The letters of my grandparents were those of returning. Their existence reminded them of who they were and what awaited them. And led them to a place where they allowed nothing to be between them or come between them.
You get to write two letters of return! You might use your journal for a “draft” and then write the letters on special paper (like fancy paper, because everything is a little better when its fancy.) Put them in a special place. Read them. Every single day. Read them until they are no longer words on a page, but the returned life you are living. And one day, Pappa will invite you to read them so you can celebrate together that every single word is true. Every. Single. One.
Write a letter of return to Pappa. Tell Him who is to you, what he means to you, what you believe about Him. You can even share about the things that have at times turned you away from Him and how you never want to turn to those things again. Tell him how you want to live with Him, from this day forward.
Write a letter of return to yourself. Fill it with the remembrance of who you were created to be, who you love being. Declare your return to you. Here are a few excerpts from mine:
I remember our first glance on a mountiantop. A mountaintop. That must have been your first invitation. To meet you on the mountaintop. To be free to meet you there. to not get detained in the valley. Mine or others. For quickly after our first dance, I encountered the valleys of what others believed about you.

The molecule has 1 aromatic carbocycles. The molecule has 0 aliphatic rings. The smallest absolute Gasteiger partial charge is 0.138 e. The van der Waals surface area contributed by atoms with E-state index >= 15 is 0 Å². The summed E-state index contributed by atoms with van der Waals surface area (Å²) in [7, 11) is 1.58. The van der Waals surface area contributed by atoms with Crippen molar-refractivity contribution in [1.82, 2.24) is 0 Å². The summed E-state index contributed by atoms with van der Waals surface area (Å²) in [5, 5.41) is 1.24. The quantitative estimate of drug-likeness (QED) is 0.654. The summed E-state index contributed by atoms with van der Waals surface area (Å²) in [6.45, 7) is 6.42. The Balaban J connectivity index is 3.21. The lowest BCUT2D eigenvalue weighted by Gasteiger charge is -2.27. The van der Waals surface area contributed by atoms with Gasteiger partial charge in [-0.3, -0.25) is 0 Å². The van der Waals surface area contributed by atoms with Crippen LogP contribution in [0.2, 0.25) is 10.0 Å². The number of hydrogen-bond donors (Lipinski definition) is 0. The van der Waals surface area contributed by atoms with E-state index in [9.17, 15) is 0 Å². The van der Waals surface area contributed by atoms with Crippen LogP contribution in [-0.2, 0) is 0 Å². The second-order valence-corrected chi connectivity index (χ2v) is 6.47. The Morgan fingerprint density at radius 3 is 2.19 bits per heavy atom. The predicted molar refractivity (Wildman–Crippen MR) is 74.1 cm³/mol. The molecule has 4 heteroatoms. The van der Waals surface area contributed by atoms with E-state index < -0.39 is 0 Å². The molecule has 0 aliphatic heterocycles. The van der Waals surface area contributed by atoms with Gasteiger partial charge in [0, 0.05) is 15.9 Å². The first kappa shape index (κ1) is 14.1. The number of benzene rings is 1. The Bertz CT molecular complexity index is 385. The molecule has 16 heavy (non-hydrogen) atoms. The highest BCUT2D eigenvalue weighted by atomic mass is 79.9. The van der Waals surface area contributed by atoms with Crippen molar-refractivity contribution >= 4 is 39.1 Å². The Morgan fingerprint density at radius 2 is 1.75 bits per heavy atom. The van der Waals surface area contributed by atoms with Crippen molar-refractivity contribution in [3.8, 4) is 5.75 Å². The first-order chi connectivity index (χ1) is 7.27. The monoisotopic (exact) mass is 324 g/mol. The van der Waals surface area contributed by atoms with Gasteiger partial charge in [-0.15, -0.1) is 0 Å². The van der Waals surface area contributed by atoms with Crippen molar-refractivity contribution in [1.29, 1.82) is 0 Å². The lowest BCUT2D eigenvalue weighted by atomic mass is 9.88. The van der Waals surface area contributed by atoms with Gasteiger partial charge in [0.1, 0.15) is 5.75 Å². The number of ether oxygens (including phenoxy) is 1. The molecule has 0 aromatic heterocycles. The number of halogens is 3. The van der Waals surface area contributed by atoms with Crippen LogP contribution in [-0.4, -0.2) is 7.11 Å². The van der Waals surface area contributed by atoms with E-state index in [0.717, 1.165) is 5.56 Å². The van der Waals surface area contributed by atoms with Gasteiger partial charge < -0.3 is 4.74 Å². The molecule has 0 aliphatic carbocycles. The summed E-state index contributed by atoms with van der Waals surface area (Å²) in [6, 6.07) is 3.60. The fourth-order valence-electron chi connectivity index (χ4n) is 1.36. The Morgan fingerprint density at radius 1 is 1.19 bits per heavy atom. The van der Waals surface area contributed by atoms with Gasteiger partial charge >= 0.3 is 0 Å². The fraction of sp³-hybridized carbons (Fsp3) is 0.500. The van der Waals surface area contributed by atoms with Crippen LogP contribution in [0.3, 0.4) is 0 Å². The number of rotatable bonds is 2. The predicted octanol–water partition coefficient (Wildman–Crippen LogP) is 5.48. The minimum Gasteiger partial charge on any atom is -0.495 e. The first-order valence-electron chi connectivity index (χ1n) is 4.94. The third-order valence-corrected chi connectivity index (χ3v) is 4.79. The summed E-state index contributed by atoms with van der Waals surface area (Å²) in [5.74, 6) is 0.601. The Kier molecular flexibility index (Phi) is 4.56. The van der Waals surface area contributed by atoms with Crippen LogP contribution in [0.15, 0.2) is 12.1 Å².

The glance and then the breeze. I always used to recognize you in the breeze. When did it become just wind? When did I stop pausing when you blow across my face?
The dreamer whose home is the stars
The believer whose home is your heart
The speaker whose home is your voice
The singer whose home is creation
The writer whose home is imagination
The dancer whose home is your heartbeat
One last thing. After you write your letter to you, discover something tangible in it and touch it. Maybe its to pick up and instrument again. Maybe its to do something you have felt niggling for a while. Maybe its to write, paint, create. Whatever it is, touch it. Every. Single. Day.